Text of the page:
Incidents in the Life of a Slave Girl

ISBN-10: 0486419312
ISBN-13: 9780486419312
Edition: 2001
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Description: This autobiographical account by a former slave is one of the few extant narratives written by a woman. Written and published in 1861 after Jacobs' harrowing escape from a vile master, the book does not flinch in its portrayal of the lives of slaves.

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Book details

List price: $5.00
Copyright year: 2001
Publisher: Dover Publications, Incorporated
Publication date: 11/9/2001
Binding: Paperback
Pages: 176
Size: 5.24" wide x 8.27" long x 0.43" tall
Weight: 0.352
Language: English

This autobiographical account by a former slave is one of the few extant narratives written by a woman. Written and published in 1861 after Jacobs' harrowing escape from a vile master, the book does not flinch in its portrayal of the lives of slaves.

Born into slavery in North Carolina, Jacobs's early life was one of abuse and hardship. At the age of 21, she was sent to work on a plantation as penalty for having rejected the sexual advances of her white owner, whereupon she determined to free herself and her children at whatever cost. In 1842 Jacobs escaped to the North and was placed in the home of the popular New York writer, N. P. Willis. Several years later she moved to Rochester, New York, where she became active in a group of antislavery feminists. It was at their urging that she first came to think of writing her autobiography, since slave narratives were found to be an effective means of turning northern sentiment against the cruelties of slavery. Jacobs worked on her book during the next several years, finally finishing it in 1858, but no publisher was willing to publish it. Only after Lydia Maria Child, a leading white abolitionist, agreed to write a preface to Jacobs's autobiography was the book able to find its way into print in 1861. Coming as it did, however, so close to the beginning of the Civil War, Incidents in the Life of a Slave Girl (published under the pseudonym "Linda Brent") did not win the enormous popularity that other slave narratives had previously enjoyed, such as Frederick Douglass's Narrative (1845). Nor was its popularity increased by its frank depiction of the sexual exploitation of female slaves by their masters. However, white women reader were especially moved by the account of a woman who had fought so heroically to free herself and her children from slavery, even at the cost of her "virtue," and were able to identify with her through the perspective of their own situations as wives and mothers. During and after the Civil War, Jacobs traveled and spoke on behalf of the rights of African Americans, her effectiveness enhanced by the recognition that she had earned as an author.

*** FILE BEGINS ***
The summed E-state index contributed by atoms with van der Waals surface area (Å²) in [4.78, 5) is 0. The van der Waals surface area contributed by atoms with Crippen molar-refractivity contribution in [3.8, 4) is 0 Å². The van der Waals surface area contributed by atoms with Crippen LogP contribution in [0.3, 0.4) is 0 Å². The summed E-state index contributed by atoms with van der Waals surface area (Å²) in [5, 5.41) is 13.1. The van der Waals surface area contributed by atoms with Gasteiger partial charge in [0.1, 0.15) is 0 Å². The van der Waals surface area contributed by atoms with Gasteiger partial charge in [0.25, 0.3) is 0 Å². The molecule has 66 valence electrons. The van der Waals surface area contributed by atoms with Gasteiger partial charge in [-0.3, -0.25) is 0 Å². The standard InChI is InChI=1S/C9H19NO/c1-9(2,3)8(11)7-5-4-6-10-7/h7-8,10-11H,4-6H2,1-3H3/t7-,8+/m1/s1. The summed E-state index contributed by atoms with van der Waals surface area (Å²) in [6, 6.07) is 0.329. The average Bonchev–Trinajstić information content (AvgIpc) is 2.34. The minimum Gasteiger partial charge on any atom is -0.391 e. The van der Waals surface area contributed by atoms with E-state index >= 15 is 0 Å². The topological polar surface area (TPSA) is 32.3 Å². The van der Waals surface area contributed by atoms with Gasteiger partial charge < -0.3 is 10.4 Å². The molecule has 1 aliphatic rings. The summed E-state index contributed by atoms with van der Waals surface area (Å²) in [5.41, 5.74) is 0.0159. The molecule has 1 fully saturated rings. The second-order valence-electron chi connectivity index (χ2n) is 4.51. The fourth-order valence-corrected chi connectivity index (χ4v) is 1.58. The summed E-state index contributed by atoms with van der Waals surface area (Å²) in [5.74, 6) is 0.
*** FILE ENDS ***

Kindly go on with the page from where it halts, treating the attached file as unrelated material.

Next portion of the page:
Childhood
The New Master and Mistress
The Slaves' New Year's Day
The Slave who dared to feel like a Man
The Trials of Girlhood
The Jealous Mistress
The Lover
What Slaves are taught to think of the North
Sketches of neighboring Slaveholders
A Perilous Passage in the Slave Girl's Life
The new Tie to Life
Fear of Insurrection
The Church and Slavery
Another Link to Life
Continued Persecutions
Scenes at the Plantation
The Flight
Months of Peril
The Children Sold
New Perils
The Loophole of Retreat
Christmas Festivities
Still in Prison
The Candidate for Congress
Competition in Cunning
Important Era in my Brother's Life
New Destination for the Children
Aunt Nancy
Preparations for Escape
Northward Bound
Incidents in Philadelphia
The Meeting of Mother and Daughter
A Home Found
The Old Enemy again
Prejudice Against Color
The Hairbreadth Escape
A Visit to England
Renewed Invitations to go South
The Confession
The Fugitive Slave Law
Free at Last
Appendix

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